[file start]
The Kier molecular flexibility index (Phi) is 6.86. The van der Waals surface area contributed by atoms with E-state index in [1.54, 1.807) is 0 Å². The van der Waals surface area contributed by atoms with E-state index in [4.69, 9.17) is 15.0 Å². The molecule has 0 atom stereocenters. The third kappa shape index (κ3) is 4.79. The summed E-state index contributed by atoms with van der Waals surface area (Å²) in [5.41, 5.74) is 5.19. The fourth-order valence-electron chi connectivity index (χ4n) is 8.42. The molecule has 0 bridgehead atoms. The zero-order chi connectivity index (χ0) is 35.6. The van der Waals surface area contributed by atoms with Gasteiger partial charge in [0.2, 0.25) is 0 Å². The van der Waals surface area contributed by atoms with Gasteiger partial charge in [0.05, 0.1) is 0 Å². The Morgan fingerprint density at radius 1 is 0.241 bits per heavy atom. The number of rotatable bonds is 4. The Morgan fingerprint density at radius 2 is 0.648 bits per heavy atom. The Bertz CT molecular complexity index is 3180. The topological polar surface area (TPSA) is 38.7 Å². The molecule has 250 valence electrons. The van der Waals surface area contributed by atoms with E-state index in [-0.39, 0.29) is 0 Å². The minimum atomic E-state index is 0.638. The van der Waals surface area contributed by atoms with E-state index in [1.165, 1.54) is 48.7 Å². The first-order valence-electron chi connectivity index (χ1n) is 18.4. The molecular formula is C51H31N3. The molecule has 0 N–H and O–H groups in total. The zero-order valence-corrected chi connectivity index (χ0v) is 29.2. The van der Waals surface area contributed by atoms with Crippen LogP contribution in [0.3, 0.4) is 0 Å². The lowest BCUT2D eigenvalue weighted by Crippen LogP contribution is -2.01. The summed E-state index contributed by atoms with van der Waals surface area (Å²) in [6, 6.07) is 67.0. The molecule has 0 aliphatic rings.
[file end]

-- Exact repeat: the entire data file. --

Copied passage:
The Kier molecular flexibility index (Phi) is 6.86. The van der Waals surface area contributed by atoms with E-state index in [1.54, 1.807) is 0 Å². The van der Waals surface area contributed by atoms with E-state index in [4.69, 9.17) is 15.0 Å². The molecule has 0 atom stereocenters. The third kappa shape index (κ3) is 4.79. The summed E-state index contributed by atoms with van der Waals surface area (Å²) in [5.41, 5.74) is 5.19. The fourth-order valence-electron chi connectivity index (χ4n) is 8.42. The molecule has 0 bridgehead atoms. The zero-order chi connectivity index (χ0) is 35.6. The van der Waals surface area contributed by atoms with Gasteiger partial charge in [0.2, 0.25) is 0 Å². The van der Waals surface area contributed by atoms with Gasteiger partial charge in [0.05, 0.1) is 0 Å². The Morgan fingerprint density at radius 1 is 0.241 bits per heavy atom. The number of rotatable bonds is 4. The Morgan fingerprint density at radius 2 is 0.648 bits per heavy atom. The Bertz CT molecular complexity index is 3180. The topological polar surface area (TPSA) is 38.7 Å². The molecule has 250 valence electrons. The van der Waals surface area contributed by atoms with E-state index in [-0.39, 0.29) is 0 Å². The minimum atomic E-state index is 0.638. The van der Waals surface area contributed by atoms with E-state index in [1.165, 1.54) is 48.7 Å². The first-order valence-electron chi connectivity index (χ1n) is 18.4. The molecular formula is C51H31N3. The molecule has 0 N–H and O–H groups in total. The zero-order valence-corrected chi connectivity index (χ0v) is 29.2. The van der Waals surface area contributed by atoms with Crippen LogP contribution in [0.3, 0.4) is 0 Å². The lowest BCUT2D eigenvalue weighted by Crippen LogP contribution is -2.01. The summed E-state index contributed by atoms with van der Waals surface area (Å²) in [6, 6.07) is 67.0. The molecule has 0 aliphatic rings.